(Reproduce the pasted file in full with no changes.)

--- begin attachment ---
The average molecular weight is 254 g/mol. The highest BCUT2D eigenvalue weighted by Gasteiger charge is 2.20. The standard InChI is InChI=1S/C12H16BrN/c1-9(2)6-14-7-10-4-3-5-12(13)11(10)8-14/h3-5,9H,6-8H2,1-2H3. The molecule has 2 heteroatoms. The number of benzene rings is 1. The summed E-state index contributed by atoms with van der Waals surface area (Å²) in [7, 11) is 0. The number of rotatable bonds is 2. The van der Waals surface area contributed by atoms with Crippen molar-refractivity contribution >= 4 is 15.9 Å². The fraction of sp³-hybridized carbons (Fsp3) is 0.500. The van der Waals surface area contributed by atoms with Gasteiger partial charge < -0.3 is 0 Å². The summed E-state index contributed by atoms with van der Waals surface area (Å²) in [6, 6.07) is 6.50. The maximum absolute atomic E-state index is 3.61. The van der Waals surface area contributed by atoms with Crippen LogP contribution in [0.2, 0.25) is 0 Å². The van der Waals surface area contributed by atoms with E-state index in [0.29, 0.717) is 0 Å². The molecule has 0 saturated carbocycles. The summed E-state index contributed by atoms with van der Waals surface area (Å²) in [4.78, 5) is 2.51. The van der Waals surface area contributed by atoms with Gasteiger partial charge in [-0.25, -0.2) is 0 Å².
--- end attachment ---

The average molecular weight is 254 g/mol. The highest BCUT2D eigenvalue weighted by Gasteiger charge is 2.20. The standard InChI is InChI=1S/C12H16BrN/c1-9(2)6-14-7-10-4-3-5-12(13)11(10)8-14/h3-5,9H,6-8H2,1-2H3. The molecule has 2 heteroatoms. The number of benzene rings is 1. The summed E-state index contributed by atoms with van der Waals surface area (Å²) in [7, 11) is 0. The number of rotatable bonds is 2. The van der Waals surface area contributed by atoms with Crippen molar-refractivity contribution >= 4 is 15.9 Å². The fraction of sp³-hybridized carbons (Fsp3) is 0.500. The van der Waals surface area contributed by atoms with Gasteiger partial charge < -0.3 is 0 Å². The summed E-state index contributed by atoms with van der Waals surface area (Å²) in [6, 6.07) is 6.50. The maximum absolute atomic E-state index is 3.61. The van der Waals surface area contributed by atoms with Crippen LogP contribution in [0.2, 0.25) is 0 Å². The van der Waals surface area contributed by atoms with E-state index in [0.29, 0.717) is 0 Å². The molecule has 0 saturated carbocycles. The summed E-state index contributed by atoms with van der Waals surface area (Å²) in [4.78, 5) is 2.51. The van der Waals surface area contributed by atoms with Gasteiger partial charge in [-0.25, -0.2) is 0 Å².